Abstract New archival material relating to the discovery of the Flavia Sophe inscription is presented and arguments made that the inscription was discovered in situ . Careful attention to the epigraphical, palaeographical, and metrical aspects of the poem, as well as its use of nuptial imagery lead to new proposals for reconstructions. Arguments for a date in the second century are re-examined and strengthened. The language of the inscription is placed within the context of other Greek funeral epigrams to show that the writer of the epigram was well aware of the conventions Hellenistic funeral poetry and that the poem artfully subverts many of these conventions. And finally, I claim that for this group of Christians, the “bridal chamber ritual” should be understood as a mortuary rite.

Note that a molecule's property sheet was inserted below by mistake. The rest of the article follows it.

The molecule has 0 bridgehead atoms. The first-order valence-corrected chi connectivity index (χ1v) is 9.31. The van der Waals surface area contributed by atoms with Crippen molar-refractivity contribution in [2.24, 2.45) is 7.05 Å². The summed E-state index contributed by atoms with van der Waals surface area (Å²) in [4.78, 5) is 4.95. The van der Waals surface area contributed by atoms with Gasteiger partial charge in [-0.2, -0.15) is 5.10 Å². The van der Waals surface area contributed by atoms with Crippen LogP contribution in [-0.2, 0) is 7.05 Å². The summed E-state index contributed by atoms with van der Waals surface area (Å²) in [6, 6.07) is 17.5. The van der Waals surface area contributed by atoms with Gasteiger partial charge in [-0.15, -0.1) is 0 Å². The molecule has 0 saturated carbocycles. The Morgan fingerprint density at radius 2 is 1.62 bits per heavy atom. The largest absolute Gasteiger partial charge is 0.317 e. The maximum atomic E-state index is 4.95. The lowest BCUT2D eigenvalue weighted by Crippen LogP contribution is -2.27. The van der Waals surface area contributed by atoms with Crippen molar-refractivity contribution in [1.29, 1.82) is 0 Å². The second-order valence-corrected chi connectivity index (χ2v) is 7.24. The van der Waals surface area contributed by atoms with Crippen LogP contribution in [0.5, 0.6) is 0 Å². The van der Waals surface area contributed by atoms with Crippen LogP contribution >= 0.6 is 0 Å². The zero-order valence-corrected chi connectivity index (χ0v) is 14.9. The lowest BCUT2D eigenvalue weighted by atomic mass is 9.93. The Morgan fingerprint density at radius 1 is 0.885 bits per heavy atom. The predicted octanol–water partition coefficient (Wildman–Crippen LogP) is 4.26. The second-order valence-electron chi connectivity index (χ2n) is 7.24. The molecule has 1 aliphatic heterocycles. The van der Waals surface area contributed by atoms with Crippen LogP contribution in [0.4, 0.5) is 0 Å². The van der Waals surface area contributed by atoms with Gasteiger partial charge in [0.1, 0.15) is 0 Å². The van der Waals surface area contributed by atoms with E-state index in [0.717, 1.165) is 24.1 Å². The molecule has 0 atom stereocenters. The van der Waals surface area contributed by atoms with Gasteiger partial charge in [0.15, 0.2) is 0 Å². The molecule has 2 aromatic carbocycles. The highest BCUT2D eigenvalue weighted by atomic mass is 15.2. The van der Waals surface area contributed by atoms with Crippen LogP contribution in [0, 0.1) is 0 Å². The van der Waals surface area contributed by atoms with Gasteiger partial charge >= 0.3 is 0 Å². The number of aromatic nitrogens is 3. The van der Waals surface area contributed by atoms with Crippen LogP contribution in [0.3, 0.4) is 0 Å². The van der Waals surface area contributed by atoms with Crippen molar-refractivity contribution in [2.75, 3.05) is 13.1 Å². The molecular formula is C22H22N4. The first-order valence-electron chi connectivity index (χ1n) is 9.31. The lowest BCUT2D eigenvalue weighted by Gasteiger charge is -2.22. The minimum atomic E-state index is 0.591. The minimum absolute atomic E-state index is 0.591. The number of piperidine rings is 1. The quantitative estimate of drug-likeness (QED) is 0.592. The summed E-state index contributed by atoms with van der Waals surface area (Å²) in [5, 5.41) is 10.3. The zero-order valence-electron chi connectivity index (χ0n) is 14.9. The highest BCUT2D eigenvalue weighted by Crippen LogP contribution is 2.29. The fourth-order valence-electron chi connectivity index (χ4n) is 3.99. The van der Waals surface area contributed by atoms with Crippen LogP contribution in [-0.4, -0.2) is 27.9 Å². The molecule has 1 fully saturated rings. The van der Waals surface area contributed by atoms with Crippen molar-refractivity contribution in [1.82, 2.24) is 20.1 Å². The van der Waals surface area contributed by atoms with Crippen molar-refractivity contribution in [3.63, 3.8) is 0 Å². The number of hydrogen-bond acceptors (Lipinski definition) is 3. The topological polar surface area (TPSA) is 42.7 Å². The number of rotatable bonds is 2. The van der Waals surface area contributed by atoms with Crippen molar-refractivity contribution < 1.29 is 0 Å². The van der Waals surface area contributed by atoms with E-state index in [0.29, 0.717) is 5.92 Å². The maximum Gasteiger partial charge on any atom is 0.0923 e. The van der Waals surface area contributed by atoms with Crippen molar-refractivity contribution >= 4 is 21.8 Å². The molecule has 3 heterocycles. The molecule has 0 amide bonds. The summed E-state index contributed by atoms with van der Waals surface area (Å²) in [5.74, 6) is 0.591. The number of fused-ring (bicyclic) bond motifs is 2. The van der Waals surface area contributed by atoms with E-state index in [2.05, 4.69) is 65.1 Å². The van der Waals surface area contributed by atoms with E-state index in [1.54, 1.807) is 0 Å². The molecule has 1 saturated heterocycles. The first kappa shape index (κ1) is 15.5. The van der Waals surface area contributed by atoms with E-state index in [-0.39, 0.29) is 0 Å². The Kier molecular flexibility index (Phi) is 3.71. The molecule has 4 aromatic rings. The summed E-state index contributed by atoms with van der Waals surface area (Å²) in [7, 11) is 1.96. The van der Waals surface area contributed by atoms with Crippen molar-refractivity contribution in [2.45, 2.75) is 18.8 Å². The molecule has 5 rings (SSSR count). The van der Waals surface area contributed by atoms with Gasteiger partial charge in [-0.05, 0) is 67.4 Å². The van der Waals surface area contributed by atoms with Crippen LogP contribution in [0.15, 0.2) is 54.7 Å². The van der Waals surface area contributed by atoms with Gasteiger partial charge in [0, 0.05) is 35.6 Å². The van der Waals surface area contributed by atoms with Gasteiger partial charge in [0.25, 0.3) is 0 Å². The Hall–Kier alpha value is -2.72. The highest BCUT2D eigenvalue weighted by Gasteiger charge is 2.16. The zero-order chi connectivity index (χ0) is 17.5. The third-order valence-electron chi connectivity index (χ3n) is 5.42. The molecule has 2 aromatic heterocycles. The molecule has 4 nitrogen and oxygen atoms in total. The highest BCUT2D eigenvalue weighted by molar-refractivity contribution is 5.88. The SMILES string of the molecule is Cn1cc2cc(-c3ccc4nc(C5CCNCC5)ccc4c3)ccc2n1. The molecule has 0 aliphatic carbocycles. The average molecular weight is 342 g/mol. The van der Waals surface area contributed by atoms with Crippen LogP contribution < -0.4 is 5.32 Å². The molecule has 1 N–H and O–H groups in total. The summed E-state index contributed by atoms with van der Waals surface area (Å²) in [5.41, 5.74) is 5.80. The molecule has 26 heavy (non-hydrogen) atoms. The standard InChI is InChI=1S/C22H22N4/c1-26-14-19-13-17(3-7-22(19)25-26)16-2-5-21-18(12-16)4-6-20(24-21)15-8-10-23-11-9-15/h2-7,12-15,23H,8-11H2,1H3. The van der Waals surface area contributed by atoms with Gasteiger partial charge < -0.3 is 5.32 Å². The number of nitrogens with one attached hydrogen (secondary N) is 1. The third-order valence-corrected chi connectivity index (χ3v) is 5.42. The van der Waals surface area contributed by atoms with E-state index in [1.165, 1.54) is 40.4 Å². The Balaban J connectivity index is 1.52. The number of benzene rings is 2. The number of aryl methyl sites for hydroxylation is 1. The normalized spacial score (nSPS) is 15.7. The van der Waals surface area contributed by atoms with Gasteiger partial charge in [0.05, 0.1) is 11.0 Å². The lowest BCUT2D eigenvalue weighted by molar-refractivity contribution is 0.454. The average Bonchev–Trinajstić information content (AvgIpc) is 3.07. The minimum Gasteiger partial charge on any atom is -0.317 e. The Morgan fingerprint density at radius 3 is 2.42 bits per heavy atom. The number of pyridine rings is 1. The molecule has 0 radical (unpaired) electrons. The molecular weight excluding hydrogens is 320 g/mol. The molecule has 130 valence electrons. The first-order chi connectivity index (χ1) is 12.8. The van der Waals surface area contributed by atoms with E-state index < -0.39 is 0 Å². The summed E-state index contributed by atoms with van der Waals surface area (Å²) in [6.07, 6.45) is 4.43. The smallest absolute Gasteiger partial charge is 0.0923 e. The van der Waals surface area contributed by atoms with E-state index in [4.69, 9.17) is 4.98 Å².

Vigiliae Christianae – Brill
Published: Jan 27, 2014
Keywords: Flavia Sophe; Early Christianity; bridal chamber; Valentinus; Marcus; Gnosticism; epigraphy; Rome
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